CHARLESTON -- No decision has been made on the future of the Douglas Hall’s name, however, the Eastern Illinois University president has met with student diversity groups across campus on the issue.
David Glassman said he has spoken with these multicultural groups on their interest or lack thereof in changing the name of the male-only residence hall during update Tuesday to the Faculty Senate.
People from the Latin American Student Organization, Black Student Union, EIU NAACP chapter, Douglas Hall residences, Student Senate and Staff Senate were consulted on the issue, Glassman said.
More than a month ago, Faculty Senate had drafted a resolution to Glassman calling for the name change based on concerns that it more commemorated Stephen A. Douglas who had a pro-slavery legislative record and not one of the famous debates he had with Abraham Lincoln in 1858 in Charleston, for which Lincoln and Douglas halls were named after.
The resolution "strongly" urged the university president to task a naming committee “to consider a revision to the names of Douglas Hall and Lincoln Hall to more specifically commemorate the 1858 debates for which the buildings were originally named in 1951.”
Glassman said from the information he has gathered from these groups, there are generally “mixed” feelings on the potential move. In those discussions, he found the conversation pivoted.
“Most of those discussions migrated from talking about the name of the residence hall to bigger issues of inclusion, diversity, respect and activities on campus,” he said.
These students brought up the cultural center with its dated and unsatisfactory furnishings. According to the EIU website, the center opened in 1970 at 1525 Seventh St., serving as “a positive force in the community to help bring together students throughout the campus as a place where students get that feeling of “home” for studying, relaxation, social events, retreats, etc.”
“They are saying, ‘You are talking about the name of a building, but here is the cultural center and walk in and tell me how you feel,’” Glassman said. “To some of them, that trumped a name.”
Robert Newman, Douglas Hall resident and Black Student Union member, thought the name should be changed.
“Even though a lot of people really don't care about it, a lot of people would still be uncomfortable about that,” Newman said.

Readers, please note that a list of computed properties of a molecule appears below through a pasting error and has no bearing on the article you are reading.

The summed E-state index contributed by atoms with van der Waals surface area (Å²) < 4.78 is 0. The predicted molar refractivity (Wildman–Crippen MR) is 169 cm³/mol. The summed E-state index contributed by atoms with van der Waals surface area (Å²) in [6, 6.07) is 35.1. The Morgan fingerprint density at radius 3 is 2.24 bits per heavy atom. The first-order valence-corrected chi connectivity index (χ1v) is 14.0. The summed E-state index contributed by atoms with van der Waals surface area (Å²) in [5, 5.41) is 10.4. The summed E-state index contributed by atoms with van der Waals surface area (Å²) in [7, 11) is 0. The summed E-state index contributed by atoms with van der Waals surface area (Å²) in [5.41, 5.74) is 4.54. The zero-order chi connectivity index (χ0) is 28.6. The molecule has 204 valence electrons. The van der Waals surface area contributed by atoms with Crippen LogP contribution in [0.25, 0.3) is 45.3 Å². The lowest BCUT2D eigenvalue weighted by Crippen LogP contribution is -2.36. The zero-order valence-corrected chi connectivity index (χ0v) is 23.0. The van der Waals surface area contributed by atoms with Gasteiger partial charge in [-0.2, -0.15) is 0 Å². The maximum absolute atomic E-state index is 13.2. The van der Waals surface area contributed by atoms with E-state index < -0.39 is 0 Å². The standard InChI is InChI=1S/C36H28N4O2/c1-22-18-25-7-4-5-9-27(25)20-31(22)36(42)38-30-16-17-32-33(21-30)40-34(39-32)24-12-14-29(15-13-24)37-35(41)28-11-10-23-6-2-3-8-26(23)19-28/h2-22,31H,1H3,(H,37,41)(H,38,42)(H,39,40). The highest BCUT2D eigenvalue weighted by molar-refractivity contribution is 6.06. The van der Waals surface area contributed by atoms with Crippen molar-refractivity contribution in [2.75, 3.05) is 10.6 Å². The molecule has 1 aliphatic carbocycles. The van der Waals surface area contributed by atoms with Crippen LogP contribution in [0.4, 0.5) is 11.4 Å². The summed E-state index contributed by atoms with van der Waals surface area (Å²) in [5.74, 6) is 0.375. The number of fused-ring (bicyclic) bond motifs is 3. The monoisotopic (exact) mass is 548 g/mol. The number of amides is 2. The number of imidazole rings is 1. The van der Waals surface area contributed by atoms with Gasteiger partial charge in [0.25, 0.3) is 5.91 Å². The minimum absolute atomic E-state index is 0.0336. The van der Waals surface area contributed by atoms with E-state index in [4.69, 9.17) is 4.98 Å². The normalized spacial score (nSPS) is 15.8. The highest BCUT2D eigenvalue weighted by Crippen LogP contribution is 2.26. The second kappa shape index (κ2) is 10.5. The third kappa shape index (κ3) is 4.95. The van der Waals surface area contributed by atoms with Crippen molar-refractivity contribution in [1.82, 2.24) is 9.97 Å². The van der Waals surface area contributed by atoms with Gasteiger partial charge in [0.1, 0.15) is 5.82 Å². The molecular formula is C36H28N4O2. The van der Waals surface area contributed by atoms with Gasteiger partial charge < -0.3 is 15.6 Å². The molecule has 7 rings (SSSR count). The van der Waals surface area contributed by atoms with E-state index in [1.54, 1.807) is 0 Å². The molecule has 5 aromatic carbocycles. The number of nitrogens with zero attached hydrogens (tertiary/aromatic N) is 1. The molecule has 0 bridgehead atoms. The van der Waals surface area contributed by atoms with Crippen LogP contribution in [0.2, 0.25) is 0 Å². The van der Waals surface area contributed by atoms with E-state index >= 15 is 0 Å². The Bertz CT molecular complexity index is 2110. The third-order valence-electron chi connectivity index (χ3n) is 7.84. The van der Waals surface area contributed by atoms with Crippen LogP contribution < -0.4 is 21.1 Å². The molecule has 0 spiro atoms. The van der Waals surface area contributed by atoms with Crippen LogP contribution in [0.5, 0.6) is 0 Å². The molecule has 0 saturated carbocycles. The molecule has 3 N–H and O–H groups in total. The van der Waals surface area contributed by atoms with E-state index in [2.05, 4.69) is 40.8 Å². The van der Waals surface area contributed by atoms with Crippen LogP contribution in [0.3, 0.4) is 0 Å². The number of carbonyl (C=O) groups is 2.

He argued that some might question why they live in a place named after a man who made pro-slavery moves in his political career.
However, Newman was not a fan of the proposed name by those in Faculty Senate. As part of the resolution, senate members proposed naming Lincoln and Douglas halls the “Lincoln/Douglas Debate East and West halls.”
“It is too long for one, and it just doesn't make any sense,” Newman said. “If they really want to emphasize the debates, they need to think of a different way of doing that.”
When the issue over the name was brought up in 2010, the university sought to better emphasize the history behind the names with a display located in the Stevenson Hall lobby between the two buildings.
Another Douglas Hall resident J.T. Craig did not really care about the name.
“It doesn't matter to me,” Craig said. “It doesn't affect the way I live.”
To Craig, if the reasoning is to change the name because of views of the person, then a lot of buildings on campus should be renamed.
“A lot of buildings on campus were named off of people who I don't have the same views as,” he said.
“I am not hurt by it,” Craig later said.
He noted that others living in the residence hall probably felt the same way.
After repeated attempts to contact them by the JG-TC, Black Student Union, African Student Association, EIU NAACP chapter, and student government leaders neglected to comment on the issue.
At this time, the fate of the Douglas Hall’s name is still under review.
“I have not determined if I will move to a naming committee at this time,” Glassman said. “I am still collecting this data to see which direction I want to go, but I will tell you that these discussions have been some of the most fruitful discussion I have had.”